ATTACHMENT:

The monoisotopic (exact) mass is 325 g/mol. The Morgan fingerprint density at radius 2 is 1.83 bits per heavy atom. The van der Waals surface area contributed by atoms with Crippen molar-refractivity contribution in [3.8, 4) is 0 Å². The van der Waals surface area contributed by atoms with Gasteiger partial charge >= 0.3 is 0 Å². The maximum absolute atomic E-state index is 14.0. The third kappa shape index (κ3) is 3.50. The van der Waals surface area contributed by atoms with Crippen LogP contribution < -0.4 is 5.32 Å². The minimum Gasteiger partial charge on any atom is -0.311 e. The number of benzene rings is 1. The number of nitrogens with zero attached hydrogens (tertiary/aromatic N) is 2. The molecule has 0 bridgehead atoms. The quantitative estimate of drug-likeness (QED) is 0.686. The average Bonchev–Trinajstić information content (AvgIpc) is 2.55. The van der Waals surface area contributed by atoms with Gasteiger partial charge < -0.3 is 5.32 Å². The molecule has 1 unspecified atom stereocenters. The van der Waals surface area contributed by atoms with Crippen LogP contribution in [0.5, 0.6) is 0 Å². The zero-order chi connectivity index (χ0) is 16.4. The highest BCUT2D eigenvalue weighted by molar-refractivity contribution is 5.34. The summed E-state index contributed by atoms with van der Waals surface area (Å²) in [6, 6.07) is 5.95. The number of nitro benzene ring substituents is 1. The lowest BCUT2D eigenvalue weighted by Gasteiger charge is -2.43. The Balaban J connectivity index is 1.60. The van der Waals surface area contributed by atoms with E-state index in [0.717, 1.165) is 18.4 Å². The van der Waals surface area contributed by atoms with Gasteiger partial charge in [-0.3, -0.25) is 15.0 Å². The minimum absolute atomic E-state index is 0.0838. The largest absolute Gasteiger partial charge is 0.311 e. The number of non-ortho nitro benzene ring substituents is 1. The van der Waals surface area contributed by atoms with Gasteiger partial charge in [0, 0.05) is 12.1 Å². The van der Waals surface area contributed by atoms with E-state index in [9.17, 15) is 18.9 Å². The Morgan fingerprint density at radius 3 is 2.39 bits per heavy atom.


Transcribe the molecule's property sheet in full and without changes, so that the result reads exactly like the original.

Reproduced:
The monoisotopic (exact) mass is 325 g/mol. The Morgan fingerprint density at radius 2 is 1.83 bits per heavy atom. The van der Waals surface area contributed by atoms with Crippen molar-refractivity contribution in [3.8, 4) is 0 Å². The van der Waals surface area contributed by atoms with Gasteiger partial charge >= 0.3 is 0 Å². The maximum absolute atomic E-state index is 14.0. The third kappa shape index (κ3) is 3.50. The van der Waals surface area contributed by atoms with Crippen LogP contribution < -0.4 is 5.32 Å². The minimum Gasteiger partial charge on any atom is -0.311 e. The number of benzene rings is 1. The number of nitrogens with zero attached hydrogens (tertiary/aromatic N) is 2. The molecule has 0 bridgehead atoms. The quantitative estimate of drug-likeness (QED) is 0.686. The average Bonchev–Trinajstić information content (AvgIpc) is 2.55. The van der Waals surface area contributed by atoms with Gasteiger partial charge < -0.3 is 5.32 Å². The molecule has 1 unspecified atom stereocenters. The van der Waals surface area contributed by atoms with Crippen LogP contribution in [0.5, 0.6) is 0 Å². The zero-order chi connectivity index (χ0) is 16.4. The highest BCUT2D eigenvalue weighted by molar-refractivity contribution is 5.34. The summed E-state index contributed by atoms with van der Waals surface area (Å²) in [6, 6.07) is 5.95. The number of nitro benzene ring substituents is 1. The lowest BCUT2D eigenvalue weighted by Gasteiger charge is -2.43. The Balaban J connectivity index is 1.60. The van der Waals surface area contributed by atoms with E-state index in [0.717, 1.165) is 18.4 Å². The van der Waals surface area contributed by atoms with Gasteiger partial charge in [-0.3, -0.25) is 15.0 Å². The minimum absolute atomic E-state index is 0.0838. The largest absolute Gasteiger partial charge is 0.311 e. The number of non-ortho nitro benzene ring substituents is 1. The van der Waals surface area contributed by atoms with Gasteiger partial charge in [0, 0.05) is 12.1 Å². The van der Waals surface area contributed by atoms with E-state index in [9.17, 15) is 18.9 Å². The Morgan fingerprint density at radius 3 is 2.39 bits per heavy atom.